What do the 15th most populated French city and three villages of less than 6,000 inhabitants have in common? They have all been awarded an Ugly France Prize.
The association Paysages de France awarded its Prix de la France moche to Migné-Auxances, a 6,000-inhabitant village south of Lyon, Montalieu-Vercieu (3,400), east of Lyon, Dambach-la-Ville (2,100) near Strasbourg and Le Havre, where former prime minister Edouard Philippe is now mayor.
The awards focused on four categories concentrated around billboards and advertising hoarding with a heavy dose of irony, play-on-words and cultural references.
One award category, for example, is called 'Tombé dans le panneau’, an expression meaning to have fallen into a trap, but with a pun on panneau (which also means a sign or billboard).
Another category is called ‘Campagne’ publicitaire', an expression which usually means an advertising campaign, but which can also be taken here to mean a ‘countryside’ full of advertising.
The winners were selected on the amount of ads they have installed throughout their communes as captured on photos sent by members.
Migné-Auxances was awarded the Tombé dans le panneau prize for its abundance of billboards by the town’s entrance, Dambach-la-Ville was selected because of a large billboard nearing a medieval gateway to the village, while Montalieu-Vercieu ‘won’ the ‘Campagne’ publicitaire' category for a photo of billboards covering walls and a hedge.
“In Montalieu, put your ads wherever you want,” said, ironically, Paysages de France in its press release.
The association awarded Le Havre its Publicité sans modération category (advertising without moderation) prize for a profusion of alcohol-related ads.
“Advertising has become very aggressive and intrusive in our daily lives,” said actor Olivier Saladin, 69, Paysages de France’s spokesperson. “It’s public space harassment,” he added.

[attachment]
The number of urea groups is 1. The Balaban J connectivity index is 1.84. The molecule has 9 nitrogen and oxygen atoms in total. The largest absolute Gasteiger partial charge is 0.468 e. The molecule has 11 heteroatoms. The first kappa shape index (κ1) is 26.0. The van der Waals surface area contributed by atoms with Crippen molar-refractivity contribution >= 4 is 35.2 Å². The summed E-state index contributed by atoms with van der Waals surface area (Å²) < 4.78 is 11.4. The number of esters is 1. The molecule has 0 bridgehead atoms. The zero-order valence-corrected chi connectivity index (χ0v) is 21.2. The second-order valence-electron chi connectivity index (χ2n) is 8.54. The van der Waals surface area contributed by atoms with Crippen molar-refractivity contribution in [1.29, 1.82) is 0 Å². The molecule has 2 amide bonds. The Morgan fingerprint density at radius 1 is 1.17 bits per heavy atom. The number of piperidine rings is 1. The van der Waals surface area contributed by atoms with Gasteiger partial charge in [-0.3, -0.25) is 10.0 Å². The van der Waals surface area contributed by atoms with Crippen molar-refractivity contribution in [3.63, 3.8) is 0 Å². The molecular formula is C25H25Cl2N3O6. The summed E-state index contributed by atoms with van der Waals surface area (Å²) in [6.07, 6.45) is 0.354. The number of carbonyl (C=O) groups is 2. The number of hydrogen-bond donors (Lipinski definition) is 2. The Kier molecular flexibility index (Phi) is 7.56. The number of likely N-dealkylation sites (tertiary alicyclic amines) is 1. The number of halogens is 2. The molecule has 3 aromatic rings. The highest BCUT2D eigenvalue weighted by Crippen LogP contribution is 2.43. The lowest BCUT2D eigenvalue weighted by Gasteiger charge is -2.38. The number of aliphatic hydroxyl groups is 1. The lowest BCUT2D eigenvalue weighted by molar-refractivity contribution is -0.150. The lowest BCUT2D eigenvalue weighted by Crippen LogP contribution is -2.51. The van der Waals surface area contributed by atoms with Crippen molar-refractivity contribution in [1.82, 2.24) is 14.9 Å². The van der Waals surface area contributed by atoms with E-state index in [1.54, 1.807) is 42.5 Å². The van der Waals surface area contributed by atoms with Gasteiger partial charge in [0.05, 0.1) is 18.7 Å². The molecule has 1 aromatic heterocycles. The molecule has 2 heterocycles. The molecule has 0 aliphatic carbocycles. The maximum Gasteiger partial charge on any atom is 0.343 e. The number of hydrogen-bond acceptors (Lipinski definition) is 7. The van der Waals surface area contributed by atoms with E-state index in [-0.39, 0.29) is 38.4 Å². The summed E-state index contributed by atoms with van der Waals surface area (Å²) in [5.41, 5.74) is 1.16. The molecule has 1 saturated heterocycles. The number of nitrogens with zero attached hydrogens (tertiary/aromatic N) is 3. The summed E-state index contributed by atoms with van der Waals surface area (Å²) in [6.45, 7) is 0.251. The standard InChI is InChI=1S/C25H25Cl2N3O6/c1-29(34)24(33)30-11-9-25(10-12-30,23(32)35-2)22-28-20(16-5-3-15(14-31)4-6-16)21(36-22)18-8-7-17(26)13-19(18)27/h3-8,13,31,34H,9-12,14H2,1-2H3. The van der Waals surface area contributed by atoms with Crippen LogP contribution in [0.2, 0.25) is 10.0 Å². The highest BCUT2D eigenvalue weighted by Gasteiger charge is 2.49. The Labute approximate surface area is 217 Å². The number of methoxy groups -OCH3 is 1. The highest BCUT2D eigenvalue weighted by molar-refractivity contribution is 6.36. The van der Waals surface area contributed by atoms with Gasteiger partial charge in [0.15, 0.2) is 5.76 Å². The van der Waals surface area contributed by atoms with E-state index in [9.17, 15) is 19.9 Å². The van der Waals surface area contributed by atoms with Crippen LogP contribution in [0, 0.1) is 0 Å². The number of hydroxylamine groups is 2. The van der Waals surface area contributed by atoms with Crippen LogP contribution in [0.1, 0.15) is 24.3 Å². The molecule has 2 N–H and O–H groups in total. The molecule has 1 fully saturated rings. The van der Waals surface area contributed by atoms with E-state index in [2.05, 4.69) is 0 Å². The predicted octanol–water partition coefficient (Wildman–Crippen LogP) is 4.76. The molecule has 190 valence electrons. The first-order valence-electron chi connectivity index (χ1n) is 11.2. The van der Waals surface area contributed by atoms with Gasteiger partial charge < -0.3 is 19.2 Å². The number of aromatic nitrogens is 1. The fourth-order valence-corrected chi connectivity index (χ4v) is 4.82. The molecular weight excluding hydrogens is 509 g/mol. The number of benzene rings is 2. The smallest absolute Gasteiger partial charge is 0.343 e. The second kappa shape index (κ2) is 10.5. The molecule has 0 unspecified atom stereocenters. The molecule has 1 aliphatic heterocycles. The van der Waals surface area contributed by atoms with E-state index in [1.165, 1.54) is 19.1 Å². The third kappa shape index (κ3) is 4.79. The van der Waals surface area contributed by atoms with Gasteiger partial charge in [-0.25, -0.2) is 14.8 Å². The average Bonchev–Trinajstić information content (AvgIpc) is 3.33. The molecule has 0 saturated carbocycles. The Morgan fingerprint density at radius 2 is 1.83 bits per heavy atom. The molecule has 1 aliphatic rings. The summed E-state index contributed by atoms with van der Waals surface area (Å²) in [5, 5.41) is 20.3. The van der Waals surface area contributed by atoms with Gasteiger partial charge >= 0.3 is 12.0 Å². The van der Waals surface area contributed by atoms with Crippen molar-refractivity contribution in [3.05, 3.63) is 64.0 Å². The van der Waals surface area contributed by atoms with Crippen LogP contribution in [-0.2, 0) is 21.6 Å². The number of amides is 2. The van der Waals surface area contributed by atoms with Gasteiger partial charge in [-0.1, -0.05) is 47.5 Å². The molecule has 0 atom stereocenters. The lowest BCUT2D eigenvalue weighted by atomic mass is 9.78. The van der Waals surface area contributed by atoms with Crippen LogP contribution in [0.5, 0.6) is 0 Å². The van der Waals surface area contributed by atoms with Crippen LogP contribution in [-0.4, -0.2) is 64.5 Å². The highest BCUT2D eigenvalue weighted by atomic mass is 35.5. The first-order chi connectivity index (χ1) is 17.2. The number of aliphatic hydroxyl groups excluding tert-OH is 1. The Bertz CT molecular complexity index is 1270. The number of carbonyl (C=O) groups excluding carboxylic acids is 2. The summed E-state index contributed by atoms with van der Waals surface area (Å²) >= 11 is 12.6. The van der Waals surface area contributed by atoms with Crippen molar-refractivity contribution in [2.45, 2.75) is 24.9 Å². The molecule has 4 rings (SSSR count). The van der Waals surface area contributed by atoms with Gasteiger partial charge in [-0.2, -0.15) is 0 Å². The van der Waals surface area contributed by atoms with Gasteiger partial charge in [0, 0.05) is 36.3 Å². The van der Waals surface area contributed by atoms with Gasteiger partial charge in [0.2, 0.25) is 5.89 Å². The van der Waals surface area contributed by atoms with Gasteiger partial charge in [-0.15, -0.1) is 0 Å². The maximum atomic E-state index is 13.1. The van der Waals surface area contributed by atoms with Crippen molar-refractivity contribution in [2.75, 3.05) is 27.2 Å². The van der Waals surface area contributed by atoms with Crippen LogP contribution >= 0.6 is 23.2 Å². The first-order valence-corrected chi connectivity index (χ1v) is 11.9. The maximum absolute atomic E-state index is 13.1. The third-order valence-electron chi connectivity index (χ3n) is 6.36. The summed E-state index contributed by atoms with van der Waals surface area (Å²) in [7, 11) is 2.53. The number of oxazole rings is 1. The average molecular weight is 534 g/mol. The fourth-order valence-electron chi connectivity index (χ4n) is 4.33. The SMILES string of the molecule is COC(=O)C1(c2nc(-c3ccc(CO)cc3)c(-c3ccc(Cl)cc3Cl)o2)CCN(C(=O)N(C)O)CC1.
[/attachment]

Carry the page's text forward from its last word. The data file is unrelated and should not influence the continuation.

Mr Saladin said he wishes to raise awareness on the invasiveness of advertising and calls for the abolition of ground-encased advertising and reduction in billboard sizes.
He said the association received around 60 pictures from 30 different towns and cities.
This is the second time Paysages de France has awarded its Prix de la France moche, no doubt inspired by articles in Télérama, a French cultural magazine which originally published in-depth coverage of places it deemed moche in 2010.
However the association itself has existed since 1992, and billboards have long been a major focus of its campaigns.
“From the viewpoint of the photo, I have to admit it’s ugly,” reacted Migné-Auxances’ mayor Florence Jardin to La Nouvelle République on November 3, 2021. However she said current French regulations make it impossible to avoid what she called a “forest of billboards at the entrance to our town.”
Mr Saladin said none of the selected commune’s mayors had reached out to the association yet but some had in 2020.
“They often argue they can’t do anything about it. It’s completely false,” he said.
According to the association’s press release: “The mayors of these communes have the means to combat this invasion of advertising which so strongly impacts on everyday scenery, by putting in place, or modifying, a local regulation on advertising, or by asking the prefect to intervene where there are adverts that are against the rules.”